Brittany Hambleton
Brittany Hambleton
June 16, 2021 ·  4 min read

High School Hosts ‘Adulting Day’ to Teach Students Real-life Basics Before They Graduate

Times have changed, and while most parents will always do their best to bring their kids up properly, not many kids these days are being taught how to handle themselves in the real world, ‘adulting’ as some call it. Kids formerly learned basic life skills such as cooking cleaning, ironing, plumbing, car maintenance, and even resuscitation skills at home. Nowadays, there’s “so much” going on in the life of kids and teens that there’s barely any time to learn these important skills. So many kids move on to college without knowing how to do simple stuff for themselves, and that’s never a good way to start life. 

A high school in Lumpkin County, Georgia, assessed the effect of the education gap and came up with an incredible solution – albeit the best we’ve seen in a long time. 

At Lumpkin County High School, ADULTING DAY” is an entire day set out to teach seniors on their way to college how to handle basic real-life tasks and learn to be self-sufficient [1]. All 273 seniors are mandated to learn everything from ironing and plumbing basics to resuscitation and car maintenance skills.

Several seniors at the school now know where to look under the hood of a car to check the oil. 

Speaking to WSB-TV Atlanta, senior Grace Wikle, a particularly bright student is especially proud that she can change a mean tire now [2].

“I take AP World, AP environmental science, AP language and then apart from that, five courses at the college,” Wikle said. When asked what she would have done if she had a flat tire prior to her training, she said: “(I’d) call somebody else, call my parents, whoever is on the side of the road. I was not prepared before today.”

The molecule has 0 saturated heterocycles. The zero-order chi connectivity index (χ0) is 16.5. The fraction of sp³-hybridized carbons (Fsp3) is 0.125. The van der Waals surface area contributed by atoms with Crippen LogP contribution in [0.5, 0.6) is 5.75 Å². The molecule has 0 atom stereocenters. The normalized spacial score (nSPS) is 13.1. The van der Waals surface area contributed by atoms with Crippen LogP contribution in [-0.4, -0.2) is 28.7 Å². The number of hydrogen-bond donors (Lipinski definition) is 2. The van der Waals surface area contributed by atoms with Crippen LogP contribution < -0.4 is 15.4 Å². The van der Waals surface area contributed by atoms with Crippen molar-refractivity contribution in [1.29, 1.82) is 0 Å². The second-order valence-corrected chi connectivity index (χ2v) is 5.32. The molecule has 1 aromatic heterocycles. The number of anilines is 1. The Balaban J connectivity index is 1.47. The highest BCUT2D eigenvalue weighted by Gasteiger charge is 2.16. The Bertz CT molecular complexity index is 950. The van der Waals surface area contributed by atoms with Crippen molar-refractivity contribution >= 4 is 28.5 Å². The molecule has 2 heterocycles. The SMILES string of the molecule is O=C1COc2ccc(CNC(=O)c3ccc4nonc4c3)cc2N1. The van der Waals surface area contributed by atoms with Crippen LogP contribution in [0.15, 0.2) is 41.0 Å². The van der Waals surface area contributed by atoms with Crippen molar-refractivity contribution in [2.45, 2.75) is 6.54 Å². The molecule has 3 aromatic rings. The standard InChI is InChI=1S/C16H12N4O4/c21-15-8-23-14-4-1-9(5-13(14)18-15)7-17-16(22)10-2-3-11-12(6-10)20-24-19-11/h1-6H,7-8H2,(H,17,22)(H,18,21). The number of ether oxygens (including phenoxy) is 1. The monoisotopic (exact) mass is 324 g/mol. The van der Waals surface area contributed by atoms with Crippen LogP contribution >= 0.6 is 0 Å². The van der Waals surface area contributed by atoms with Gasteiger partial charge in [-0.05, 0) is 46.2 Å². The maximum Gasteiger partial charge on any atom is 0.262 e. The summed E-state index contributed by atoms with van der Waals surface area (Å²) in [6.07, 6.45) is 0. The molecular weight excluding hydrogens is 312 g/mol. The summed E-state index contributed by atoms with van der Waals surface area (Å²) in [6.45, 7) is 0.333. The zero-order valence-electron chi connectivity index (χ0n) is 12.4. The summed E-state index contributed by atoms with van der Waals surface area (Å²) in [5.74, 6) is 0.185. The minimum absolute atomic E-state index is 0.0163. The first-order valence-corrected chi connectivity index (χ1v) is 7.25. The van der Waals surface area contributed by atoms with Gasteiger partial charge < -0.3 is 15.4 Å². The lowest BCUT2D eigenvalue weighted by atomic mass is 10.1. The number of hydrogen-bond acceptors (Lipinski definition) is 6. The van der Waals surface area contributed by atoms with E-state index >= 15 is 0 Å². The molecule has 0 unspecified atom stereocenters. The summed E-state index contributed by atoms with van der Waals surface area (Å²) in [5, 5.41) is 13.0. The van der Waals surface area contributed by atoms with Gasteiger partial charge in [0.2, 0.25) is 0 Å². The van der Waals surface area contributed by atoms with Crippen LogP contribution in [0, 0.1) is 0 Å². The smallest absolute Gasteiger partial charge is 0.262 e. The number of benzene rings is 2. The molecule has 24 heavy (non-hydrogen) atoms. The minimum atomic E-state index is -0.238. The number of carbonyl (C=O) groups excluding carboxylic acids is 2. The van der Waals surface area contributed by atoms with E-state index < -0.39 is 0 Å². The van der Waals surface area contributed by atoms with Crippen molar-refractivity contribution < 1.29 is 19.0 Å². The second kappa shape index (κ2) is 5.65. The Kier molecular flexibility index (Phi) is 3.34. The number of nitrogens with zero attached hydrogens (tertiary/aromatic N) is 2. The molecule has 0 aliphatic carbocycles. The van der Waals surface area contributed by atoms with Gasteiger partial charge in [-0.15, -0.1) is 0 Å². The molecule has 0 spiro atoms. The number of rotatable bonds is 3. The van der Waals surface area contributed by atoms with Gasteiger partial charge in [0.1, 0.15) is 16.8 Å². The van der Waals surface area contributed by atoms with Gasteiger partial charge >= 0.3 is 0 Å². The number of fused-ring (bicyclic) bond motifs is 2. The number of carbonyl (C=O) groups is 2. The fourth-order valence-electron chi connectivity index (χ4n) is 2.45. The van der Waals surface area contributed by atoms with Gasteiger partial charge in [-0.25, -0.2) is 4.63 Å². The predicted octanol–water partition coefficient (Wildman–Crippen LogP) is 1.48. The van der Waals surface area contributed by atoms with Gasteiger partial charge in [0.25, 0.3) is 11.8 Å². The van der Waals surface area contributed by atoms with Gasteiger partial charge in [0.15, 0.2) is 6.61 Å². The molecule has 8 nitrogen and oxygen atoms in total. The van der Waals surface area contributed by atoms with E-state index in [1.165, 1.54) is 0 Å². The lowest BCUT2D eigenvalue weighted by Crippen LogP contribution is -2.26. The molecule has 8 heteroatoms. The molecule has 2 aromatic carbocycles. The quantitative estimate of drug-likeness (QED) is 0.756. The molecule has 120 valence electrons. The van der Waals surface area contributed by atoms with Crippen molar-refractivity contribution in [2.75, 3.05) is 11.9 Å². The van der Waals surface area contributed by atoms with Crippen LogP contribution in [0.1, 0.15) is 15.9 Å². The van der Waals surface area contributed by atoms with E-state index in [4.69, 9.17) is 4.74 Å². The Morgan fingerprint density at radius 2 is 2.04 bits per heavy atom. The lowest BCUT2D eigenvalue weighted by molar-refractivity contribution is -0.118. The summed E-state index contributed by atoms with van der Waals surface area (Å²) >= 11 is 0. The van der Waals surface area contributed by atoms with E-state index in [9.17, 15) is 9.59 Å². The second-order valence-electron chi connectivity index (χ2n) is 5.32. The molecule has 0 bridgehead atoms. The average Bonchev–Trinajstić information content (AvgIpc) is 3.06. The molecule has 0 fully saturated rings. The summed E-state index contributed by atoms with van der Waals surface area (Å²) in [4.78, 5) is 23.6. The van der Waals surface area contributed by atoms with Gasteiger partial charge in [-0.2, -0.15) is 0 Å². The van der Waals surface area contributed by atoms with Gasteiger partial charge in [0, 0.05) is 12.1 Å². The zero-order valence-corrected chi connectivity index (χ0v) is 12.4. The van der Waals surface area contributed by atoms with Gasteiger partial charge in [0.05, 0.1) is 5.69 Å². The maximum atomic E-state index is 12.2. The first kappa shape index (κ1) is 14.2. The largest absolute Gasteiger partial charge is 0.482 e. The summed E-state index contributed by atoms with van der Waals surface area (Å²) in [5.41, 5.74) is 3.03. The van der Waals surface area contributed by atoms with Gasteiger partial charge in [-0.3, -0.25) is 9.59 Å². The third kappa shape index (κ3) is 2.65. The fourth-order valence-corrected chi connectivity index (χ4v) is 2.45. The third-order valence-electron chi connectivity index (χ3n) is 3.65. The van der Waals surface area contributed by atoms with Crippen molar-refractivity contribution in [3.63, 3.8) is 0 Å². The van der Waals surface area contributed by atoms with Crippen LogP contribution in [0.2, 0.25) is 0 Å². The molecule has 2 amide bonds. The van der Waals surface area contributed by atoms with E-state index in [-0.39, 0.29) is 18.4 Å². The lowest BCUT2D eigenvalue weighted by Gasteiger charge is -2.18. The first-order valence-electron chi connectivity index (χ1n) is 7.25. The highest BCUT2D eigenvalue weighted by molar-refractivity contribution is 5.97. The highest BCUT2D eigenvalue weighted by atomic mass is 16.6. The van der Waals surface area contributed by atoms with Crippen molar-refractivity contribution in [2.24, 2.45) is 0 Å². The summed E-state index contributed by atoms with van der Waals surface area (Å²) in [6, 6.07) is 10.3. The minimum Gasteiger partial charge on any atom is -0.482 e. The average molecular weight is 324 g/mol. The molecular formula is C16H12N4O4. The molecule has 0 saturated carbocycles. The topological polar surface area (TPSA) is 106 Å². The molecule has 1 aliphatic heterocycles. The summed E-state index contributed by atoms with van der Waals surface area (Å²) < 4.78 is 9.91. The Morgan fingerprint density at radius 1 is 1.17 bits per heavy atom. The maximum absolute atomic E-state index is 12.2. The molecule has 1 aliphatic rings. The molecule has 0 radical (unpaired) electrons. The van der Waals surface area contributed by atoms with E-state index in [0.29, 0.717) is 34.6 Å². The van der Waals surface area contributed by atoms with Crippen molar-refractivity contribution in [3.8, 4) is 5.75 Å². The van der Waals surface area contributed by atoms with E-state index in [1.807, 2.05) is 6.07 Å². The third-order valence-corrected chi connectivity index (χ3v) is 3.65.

Ready for adulting

While there are resources such as YouTube to learn DIY home skills, students admitted to Channel 2’s Brandt Petersen that they learned and focused better when being taught in real life.

Plumbers, mechanics, cooks, electricians and several other experts were invited to the school by Principal Billy Kirk to teach their areas of specialization to the kids. 

“We’re trying to teach kids real-life examples. So when they graduate, not only are they college-ready, but they’re life ready,” Kirk said.

“I have two boys who go to this school. (They are) 18 and 17. I’m embarrassed to say if my kids got stuck in the rain today with a flat tire, they probably wouldn’t know how to fix it,” he added.

It doesn’t end at school

While this Georgia school and several others around the country are making solid efforts to prepare their students before sending them forth into the real world, the core education should be delivered at home. 

In the past children on average, were more involved in household chores and maintenance works, often learning by watching adults from a young age. Some of the tasks would be their sole responsibilities and they would learn how to work together as a family. 

Some have made the argument that today teens are ‘overworked’ and experience more stress than adults do, this in part may be leading to increased rates of anxiety and depression. However these stresses come from other sources like school work, bullying, social media, and so on. 

But does this mean less chores for children and teens? THe short answer is no. The chances of your child suffering from anxiety or depression from chores, is probably very low. Teens need counseling and heart-to-heart conversations with people who understand the phase of life they are going through. They need people who would listen and give them a chance to share their troubles without feeling as though they’re being judged or reprimanded. 

While a lot of schools have guidance counselors, parents and guardians need to pitch in and communicate better with their kids. Teens these days aren’t overworked as much as they are distracted. 

They need more responsibility in the right places as a helpful outlet for all the energy they spend on activities that would either get them hurt or lead to depression. Most kids just want to be treated as adults, and what better way to achieve this than letting them handle so-called “adult stuff?

Sending your kid to the grocery store and trusting them to come home and get things set up is a huge responsibility and believe it or not, they would appreciate being treated like grown-ups and find less time to be depressed.

Keep Reading: Gen Z is Coming for Millennials and We Deserve it

  1. High school hosts ‘Adulting Day’ to teach students how to cook, clean and change a tireFox 8 Brittany Rall. Published January 24, 2020
  2. ‘Adulting Day’: Students learn the basics before they really need them’ WSB-TV. Published January 24, 2020